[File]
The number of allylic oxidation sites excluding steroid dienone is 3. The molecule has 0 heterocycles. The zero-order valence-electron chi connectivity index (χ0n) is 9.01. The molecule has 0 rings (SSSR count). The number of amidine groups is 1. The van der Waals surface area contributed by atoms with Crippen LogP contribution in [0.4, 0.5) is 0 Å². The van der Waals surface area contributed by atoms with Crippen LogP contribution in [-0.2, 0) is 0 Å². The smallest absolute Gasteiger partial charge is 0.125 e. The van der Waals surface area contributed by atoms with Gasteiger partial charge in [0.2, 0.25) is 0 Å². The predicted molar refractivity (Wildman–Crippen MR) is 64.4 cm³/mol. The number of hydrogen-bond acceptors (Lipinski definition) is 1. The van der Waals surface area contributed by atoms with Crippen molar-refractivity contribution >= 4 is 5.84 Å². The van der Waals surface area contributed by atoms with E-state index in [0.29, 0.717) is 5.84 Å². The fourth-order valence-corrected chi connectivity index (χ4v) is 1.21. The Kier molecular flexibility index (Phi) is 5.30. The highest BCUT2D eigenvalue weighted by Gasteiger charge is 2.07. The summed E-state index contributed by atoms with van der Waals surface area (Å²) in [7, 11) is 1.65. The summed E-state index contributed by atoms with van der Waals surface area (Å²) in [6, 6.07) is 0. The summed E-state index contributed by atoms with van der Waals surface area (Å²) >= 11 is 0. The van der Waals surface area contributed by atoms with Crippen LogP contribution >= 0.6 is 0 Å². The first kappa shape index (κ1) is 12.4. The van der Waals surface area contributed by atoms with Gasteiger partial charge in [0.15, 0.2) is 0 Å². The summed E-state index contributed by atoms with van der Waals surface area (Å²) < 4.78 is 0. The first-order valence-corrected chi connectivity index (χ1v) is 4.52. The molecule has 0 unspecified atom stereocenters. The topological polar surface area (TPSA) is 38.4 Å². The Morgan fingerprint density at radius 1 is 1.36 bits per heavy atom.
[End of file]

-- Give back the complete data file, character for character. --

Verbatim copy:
The number of allylic oxidation sites excluding steroid dienone is 3. The molecule has 0 heterocycles. The zero-order valence-electron chi connectivity index (χ0n) is 9.01. The molecule has 0 rings (SSSR count). The number of amidine groups is 1. The van der Waals surface area contributed by atoms with Crippen LogP contribution in [0.4, 0.5) is 0 Å². The van der Waals surface area contributed by atoms with Crippen LogP contribution in [-0.2, 0) is 0 Å². The smallest absolute Gasteiger partial charge is 0.125 e. The van der Waals surface area contributed by atoms with Gasteiger partial charge in [0.2, 0.25) is 0 Å². The predicted molar refractivity (Wildman–Crippen MR) is 64.4 cm³/mol. The number of hydrogen-bond acceptors (Lipinski definition) is 1. The van der Waals surface area contributed by atoms with Crippen molar-refractivity contribution >= 4 is 5.84 Å². The van der Waals surface area contributed by atoms with E-state index in [0.29, 0.717) is 5.84 Å². The fourth-order valence-corrected chi connectivity index (χ4v) is 1.21. The Kier molecular flexibility index (Phi) is 5.30. The highest BCUT2D eigenvalue weighted by Gasteiger charge is 2.07. The summed E-state index contributed by atoms with van der Waals surface area (Å²) in [7, 11) is 1.65. The summed E-state index contributed by atoms with van der Waals surface area (Å²) in [6, 6.07) is 0. The summed E-state index contributed by atoms with van der Waals surface area (Å²) >= 11 is 0. The van der Waals surface area contributed by atoms with Crippen LogP contribution >= 0.6 is 0 Å². The first kappa shape index (κ1) is 12.4. The van der Waals surface area contributed by atoms with Gasteiger partial charge in [0.15, 0.2) is 0 Å². The summed E-state index contributed by atoms with van der Waals surface area (Å²) < 4.78 is 0. The first-order valence-corrected chi connectivity index (χ1v) is 4.52. The molecule has 0 unspecified atom stereocenters. The topological polar surface area (TPSA) is 38.4 Å². The Morgan fingerprint density at radius 1 is 1.36 bits per heavy atom.